2. I have more time – I’ve worked out I probably spend about an hour a day on Facebook – maybe two at weekends. That’s 9 hours  a week of my life back to do other things

3. I can see the good in people again- people are mostly nicer in person and without seeing troll after troll online I can have  hope that we all have the capacity to be kind to others

4. When I do return ( which I will, to run the Mindful Hub Facebook page as well as missing the holiday snaps ) then I will feel refreshed and less jaded by the whole social media thing.

I’m advocating a social media break for all. We used to take a week off on our hols and switch our phones off due to the lack of WI-FI and costs of international roaming. Sadly those halcyon days have gone so we owe it to ourselves to take a break and restore order to our overwhelmed brains.

What do you think? Do you ever take social media breaks? Do you even use social media? Is it a necessary evil or a waste of precious time?



6 thoughts on “Taking a Face-Break”

  1. Brilliant, loved and smiled at the visual image of the raccoon. Written with a super balance of pros and cons and gentle humour. Xx


  2. I think we all have a love/hate relationship with social media. We love connecting with our friends but hate the crap that sometimes appears in our feeds. I have a very strict social media policy when it comes to my personal account. First, I never accept friend requests from people I have not actually met in real life and even then, if that person is not someone I would have coffee with, I still won’t accept their request. To tell you just how strict I am, I’ve declined requests from family members. This means that I have all of about 60 FB friends, which is okay. I really care about what those 60 folks are doing. I also have a “one strike” rule when it comes to posts by pages that I have liked. If the page strays from their original theme (ie. a gardening page suddenly starts posting political rants) then I immediately unlike them. Excessive profanity, especially the F word, gets an immediate unlike. If a friend starts ranting all the time, I hide them from my feed. In other words, I curate the heck out of my FB feed so that all I see are the things I truly care about – friends, family, minimalism, gardening, travel, and inspirational posts. Lastly, I limit my browsing to 10-15 minutes in the morning and 15 minutes later in the day to read anything I might have saved. Sometimes I don’t even check back in after the morning scroll. It requires a lot of discipline but the alternative is hours wasted on cat videos. Trust me, I’ve been there 🙂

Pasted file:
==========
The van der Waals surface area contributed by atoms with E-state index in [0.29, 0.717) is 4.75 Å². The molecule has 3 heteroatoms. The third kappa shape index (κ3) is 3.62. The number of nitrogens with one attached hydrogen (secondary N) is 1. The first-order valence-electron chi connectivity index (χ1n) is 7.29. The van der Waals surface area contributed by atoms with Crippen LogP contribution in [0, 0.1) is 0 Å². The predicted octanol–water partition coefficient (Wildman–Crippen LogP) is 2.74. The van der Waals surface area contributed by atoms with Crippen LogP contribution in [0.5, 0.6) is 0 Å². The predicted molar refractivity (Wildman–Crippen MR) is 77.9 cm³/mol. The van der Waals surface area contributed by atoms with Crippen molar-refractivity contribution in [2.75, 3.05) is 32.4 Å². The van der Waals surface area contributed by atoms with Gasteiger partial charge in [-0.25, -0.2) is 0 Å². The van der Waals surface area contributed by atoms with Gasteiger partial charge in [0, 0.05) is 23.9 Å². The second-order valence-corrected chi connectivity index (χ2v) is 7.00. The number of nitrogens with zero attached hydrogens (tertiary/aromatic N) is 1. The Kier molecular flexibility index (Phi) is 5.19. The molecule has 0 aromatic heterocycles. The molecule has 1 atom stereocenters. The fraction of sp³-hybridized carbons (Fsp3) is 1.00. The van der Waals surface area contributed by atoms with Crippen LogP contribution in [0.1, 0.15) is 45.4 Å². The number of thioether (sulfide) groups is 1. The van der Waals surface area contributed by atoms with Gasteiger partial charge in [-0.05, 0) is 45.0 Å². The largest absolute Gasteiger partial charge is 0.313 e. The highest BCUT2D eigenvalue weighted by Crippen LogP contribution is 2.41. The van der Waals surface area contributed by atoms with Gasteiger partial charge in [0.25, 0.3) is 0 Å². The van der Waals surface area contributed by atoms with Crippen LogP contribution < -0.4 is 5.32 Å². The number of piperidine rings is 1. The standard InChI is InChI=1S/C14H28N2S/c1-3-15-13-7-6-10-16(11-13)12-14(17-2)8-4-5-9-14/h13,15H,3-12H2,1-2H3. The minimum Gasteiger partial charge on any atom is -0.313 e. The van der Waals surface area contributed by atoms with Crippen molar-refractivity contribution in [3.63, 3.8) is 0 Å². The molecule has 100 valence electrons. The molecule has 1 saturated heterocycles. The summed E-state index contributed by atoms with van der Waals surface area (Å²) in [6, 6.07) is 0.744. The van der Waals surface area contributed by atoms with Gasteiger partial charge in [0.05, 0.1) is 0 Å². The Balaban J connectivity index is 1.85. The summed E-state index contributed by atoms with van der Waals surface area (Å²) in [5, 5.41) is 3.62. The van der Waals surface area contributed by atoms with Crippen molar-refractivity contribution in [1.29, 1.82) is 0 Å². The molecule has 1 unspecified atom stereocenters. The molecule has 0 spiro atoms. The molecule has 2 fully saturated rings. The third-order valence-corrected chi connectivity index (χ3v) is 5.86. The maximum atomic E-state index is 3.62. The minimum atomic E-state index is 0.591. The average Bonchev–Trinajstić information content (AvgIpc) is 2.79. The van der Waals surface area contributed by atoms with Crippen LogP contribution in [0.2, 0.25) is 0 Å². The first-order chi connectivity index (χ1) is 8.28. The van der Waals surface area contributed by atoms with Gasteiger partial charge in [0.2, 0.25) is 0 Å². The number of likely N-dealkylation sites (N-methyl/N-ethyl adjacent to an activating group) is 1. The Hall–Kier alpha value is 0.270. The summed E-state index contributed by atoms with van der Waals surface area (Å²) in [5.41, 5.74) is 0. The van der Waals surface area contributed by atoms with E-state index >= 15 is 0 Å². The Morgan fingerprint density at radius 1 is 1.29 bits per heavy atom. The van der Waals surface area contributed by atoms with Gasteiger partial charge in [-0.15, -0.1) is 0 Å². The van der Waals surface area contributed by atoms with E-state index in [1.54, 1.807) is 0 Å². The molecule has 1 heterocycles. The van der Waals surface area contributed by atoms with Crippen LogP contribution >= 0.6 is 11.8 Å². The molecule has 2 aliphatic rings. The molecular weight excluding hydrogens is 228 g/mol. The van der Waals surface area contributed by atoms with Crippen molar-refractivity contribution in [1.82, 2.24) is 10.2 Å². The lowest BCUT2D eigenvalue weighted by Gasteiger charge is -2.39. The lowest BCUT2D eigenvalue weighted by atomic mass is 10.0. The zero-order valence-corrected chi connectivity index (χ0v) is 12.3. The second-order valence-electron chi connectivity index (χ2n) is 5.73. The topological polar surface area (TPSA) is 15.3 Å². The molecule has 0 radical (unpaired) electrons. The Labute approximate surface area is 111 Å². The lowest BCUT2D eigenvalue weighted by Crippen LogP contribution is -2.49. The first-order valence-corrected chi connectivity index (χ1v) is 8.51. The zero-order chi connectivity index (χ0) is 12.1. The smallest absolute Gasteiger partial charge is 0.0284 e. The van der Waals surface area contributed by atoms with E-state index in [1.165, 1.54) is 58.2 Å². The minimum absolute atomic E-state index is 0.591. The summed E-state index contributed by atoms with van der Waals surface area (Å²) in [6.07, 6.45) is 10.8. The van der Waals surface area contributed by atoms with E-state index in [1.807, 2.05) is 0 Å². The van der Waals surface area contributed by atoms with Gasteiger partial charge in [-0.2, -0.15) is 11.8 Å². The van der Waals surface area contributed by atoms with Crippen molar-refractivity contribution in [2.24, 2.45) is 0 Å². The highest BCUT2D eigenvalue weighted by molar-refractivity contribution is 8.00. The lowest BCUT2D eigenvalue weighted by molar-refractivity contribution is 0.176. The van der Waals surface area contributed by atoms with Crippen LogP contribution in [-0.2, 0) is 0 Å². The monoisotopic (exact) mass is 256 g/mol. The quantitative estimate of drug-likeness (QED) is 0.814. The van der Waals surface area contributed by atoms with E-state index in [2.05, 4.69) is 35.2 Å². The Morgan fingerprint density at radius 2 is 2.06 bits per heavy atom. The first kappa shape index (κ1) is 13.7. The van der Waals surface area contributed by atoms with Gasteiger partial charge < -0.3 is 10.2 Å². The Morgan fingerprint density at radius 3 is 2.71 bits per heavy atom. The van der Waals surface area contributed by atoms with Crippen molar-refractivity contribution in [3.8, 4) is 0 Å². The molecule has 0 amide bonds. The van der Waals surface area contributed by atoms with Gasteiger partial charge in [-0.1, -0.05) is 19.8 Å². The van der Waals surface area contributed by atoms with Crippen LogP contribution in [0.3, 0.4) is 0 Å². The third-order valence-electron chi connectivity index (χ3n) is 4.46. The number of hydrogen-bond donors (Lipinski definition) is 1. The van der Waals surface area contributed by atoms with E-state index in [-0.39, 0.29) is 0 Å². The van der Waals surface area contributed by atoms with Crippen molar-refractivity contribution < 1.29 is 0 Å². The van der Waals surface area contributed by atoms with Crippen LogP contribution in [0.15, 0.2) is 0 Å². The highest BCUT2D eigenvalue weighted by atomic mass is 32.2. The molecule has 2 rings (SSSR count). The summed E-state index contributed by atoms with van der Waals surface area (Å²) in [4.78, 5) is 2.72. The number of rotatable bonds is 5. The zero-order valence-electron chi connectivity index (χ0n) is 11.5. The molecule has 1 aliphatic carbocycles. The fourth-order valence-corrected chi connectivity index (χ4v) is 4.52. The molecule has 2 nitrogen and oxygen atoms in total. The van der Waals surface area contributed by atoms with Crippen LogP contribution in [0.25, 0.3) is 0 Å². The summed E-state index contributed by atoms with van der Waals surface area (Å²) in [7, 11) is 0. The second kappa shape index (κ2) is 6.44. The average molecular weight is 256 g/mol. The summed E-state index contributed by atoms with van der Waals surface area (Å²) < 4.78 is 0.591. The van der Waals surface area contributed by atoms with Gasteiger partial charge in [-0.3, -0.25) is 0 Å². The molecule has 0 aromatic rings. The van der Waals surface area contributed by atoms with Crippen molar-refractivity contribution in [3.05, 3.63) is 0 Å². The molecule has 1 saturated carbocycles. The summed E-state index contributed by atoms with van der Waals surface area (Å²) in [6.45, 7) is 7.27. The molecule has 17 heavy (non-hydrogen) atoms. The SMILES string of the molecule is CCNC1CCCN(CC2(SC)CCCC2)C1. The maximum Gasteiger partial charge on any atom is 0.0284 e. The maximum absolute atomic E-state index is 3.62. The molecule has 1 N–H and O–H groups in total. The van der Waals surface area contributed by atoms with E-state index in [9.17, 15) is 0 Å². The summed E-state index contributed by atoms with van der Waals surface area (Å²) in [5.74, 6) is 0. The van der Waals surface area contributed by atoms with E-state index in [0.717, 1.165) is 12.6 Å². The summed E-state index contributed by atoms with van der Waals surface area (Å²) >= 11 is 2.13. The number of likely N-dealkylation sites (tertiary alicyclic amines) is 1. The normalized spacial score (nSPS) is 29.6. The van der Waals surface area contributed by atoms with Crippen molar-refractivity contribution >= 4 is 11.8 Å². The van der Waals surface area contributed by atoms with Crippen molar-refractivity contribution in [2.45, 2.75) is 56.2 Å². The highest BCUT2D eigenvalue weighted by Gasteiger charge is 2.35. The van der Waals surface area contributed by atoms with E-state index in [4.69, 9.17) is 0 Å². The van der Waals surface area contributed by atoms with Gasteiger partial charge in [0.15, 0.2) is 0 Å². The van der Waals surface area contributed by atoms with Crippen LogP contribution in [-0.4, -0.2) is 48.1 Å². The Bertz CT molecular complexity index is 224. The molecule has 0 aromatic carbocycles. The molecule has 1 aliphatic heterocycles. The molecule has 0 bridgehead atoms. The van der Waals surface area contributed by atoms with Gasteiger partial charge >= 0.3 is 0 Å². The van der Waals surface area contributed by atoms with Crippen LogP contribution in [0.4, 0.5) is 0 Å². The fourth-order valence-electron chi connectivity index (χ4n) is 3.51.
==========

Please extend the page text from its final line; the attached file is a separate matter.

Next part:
1. I love this approach Melody. This week without it has been great. At first I noticed a lot but I feel free and so I am going to log in after my week off and do a big edit and I’ll be taking your approach! Thanks for commenting , Jo


  3. Love this post Jo. I totally agree with you, whilst I too like to see holiday snaps etc I don’t think it’s necessary for people to live out their whole life on Facebook, like what time they are going to bed on a night and what they eat for every meal !!.
    I do take a break from Facebook when I’m on holiday and then perhaps update my profile picture or cover photo with one of my holiday snaps when I return.
    Social media has a lot of benefits like keeping in touch with friends and family , I’ve been able to reconnect with some of my cousins abroad. I agree with you, however that it can be all too time consuming and a bit addictive if not kept under control.
    I like Melody’s approach, lots of sense there.


    1. It’s got a bit crazy hasn’t it the way people over share everything. Like you say it’s great for keeping in touch with friends and family especially those far flung ones. My weeks Face-Break comes to an end today and I am definitely putting some of Melody’s ideas into action and unsubscribing from a lot of people and unnecessary groups x